We asked Stoddard, from an efficiency point of view, what does enactment of the omnibus energy bill (Chapter 369 in 2013 Public Acts) mean for Maine? He outlined three big things:
1) The state’s electric conservation budgets are now on a path to funding levels consistent with the Maximum Achievable Cost-Effective (MACE) potential outlined in the 2014-2016 Triennial Plan. Stoddard noted that they will seek to ramp up over a three-year timeframe, and that a very important change is that the bill restores the Public Utilities Commission’s authority to adjust budget levels in line with the state’s energy savings goals. “The all cost-effective standard has been solidified, and the process amended so that it starts and finishes with the Public Utilities Commission,” he explained.
2) The bill expands natural gas conservation program to all gas utilities. Currently, Unitil is the only provider large enough to be required to pay into the natural gas conservation fund. With 27,000 customers, their efficiency budget amounts to about $650,000 each year. The state’s other gas utilities are currently small, but the change is an important expansion of the programs.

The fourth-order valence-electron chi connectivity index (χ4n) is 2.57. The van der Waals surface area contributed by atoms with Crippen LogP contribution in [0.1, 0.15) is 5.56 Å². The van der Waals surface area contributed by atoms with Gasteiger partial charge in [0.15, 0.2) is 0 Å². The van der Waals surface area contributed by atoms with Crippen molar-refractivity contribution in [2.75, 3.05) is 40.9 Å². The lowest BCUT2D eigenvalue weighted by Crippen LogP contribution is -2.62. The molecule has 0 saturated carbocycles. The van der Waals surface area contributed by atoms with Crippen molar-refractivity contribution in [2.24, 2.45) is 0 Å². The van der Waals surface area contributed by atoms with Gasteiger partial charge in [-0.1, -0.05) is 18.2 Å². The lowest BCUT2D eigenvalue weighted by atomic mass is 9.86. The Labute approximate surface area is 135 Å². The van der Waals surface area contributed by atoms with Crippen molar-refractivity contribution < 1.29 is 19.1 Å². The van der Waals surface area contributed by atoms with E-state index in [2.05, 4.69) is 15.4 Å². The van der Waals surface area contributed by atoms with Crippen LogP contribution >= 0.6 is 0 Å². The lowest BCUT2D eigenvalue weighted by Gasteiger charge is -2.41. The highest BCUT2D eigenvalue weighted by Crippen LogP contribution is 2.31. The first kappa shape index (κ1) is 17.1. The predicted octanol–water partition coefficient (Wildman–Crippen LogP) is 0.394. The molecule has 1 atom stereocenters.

3) The bill directs the use of Regional Greenhouse Gas Initiative (RGGI) proceeds to assisting oilheat customers, stating that at least 35% of proceeds shall be used for thermal efficiency programs, without specification of fuel type. With upwards of three-quarters of the state’s residential customers dependent on heating oil, this provision should provide significant relief.
“We are really pleased that the level of support for energy efficiency has grown to a point that is totally bipartisan and across all sectors of the economy,” said Stoddard. “The change in the law is going to provide sustained support for these programs, and we are excited about the change that will enable us to extend the kinds of programs that we run for electric and natural gas to heating oil customers.” The state had run a very successful fuel-blind weatherization pilot with federal Recovery Act funding. “Now policymakers are saying, ‘let’s create a sustained funding stream,’” Stoddard noted.